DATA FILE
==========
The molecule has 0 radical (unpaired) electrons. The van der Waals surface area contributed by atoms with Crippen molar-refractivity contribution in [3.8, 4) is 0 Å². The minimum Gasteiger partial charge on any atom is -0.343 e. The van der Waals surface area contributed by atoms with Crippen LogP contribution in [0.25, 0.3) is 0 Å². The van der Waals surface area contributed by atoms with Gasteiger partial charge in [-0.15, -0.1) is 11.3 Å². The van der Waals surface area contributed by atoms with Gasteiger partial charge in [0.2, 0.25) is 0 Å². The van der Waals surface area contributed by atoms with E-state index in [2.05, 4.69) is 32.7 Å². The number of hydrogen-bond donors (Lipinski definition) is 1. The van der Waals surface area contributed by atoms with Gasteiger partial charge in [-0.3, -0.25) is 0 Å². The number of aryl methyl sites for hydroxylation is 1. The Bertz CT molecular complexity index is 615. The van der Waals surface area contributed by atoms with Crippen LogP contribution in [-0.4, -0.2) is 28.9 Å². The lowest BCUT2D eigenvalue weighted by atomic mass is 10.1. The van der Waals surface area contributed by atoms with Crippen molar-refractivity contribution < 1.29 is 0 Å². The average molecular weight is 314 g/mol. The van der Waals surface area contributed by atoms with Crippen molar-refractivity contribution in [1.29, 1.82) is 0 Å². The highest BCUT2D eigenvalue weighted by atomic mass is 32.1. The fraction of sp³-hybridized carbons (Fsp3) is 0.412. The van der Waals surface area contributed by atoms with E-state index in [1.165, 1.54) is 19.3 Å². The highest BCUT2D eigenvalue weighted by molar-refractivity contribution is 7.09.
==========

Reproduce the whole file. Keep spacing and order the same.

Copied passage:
The molecule has 0 radical (unpaired) electrons. The van der Waals surface area contributed by atoms with Crippen molar-refractivity contribution in [3.8, 4) is 0 Å². The minimum Gasteiger partial charge on any atom is -0.343 e. The van der Waals surface area contributed by atoms with Crippen LogP contribution in [0.25, 0.3) is 0 Å². The van der Waals surface area contributed by atoms with Gasteiger partial charge in [-0.15, -0.1) is 11.3 Å². The van der Waals surface area contributed by atoms with Gasteiger partial charge in [0.2, 0.25) is 0 Å². The van der Waals surface area contributed by atoms with E-state index in [2.05, 4.69) is 32.7 Å². The number of hydrogen-bond donors (Lipinski definition) is 1. The van der Waals surface area contributed by atoms with Gasteiger partial charge in [-0.3, -0.25) is 0 Å². The number of aryl methyl sites for hydroxylation is 1. The Bertz CT molecular complexity index is 615. The van der Waals surface area contributed by atoms with Crippen LogP contribution in [-0.4, -0.2) is 28.9 Å². The lowest BCUT2D eigenvalue weighted by atomic mass is 10.1. The van der Waals surface area contributed by atoms with Crippen molar-refractivity contribution < 1.29 is 0 Å². The average molecular weight is 314 g/mol. The van der Waals surface area contributed by atoms with Crippen molar-refractivity contribution in [1.29, 1.82) is 0 Å². The highest BCUT2D eigenvalue weighted by atomic mass is 32.1. The fraction of sp³-hybridized carbons (Fsp3) is 0.412. The van der Waals surface area contributed by atoms with E-state index in [1.165, 1.54) is 19.3 Å². The highest BCUT2D eigenvalue weighted by molar-refractivity contribution is 7.09.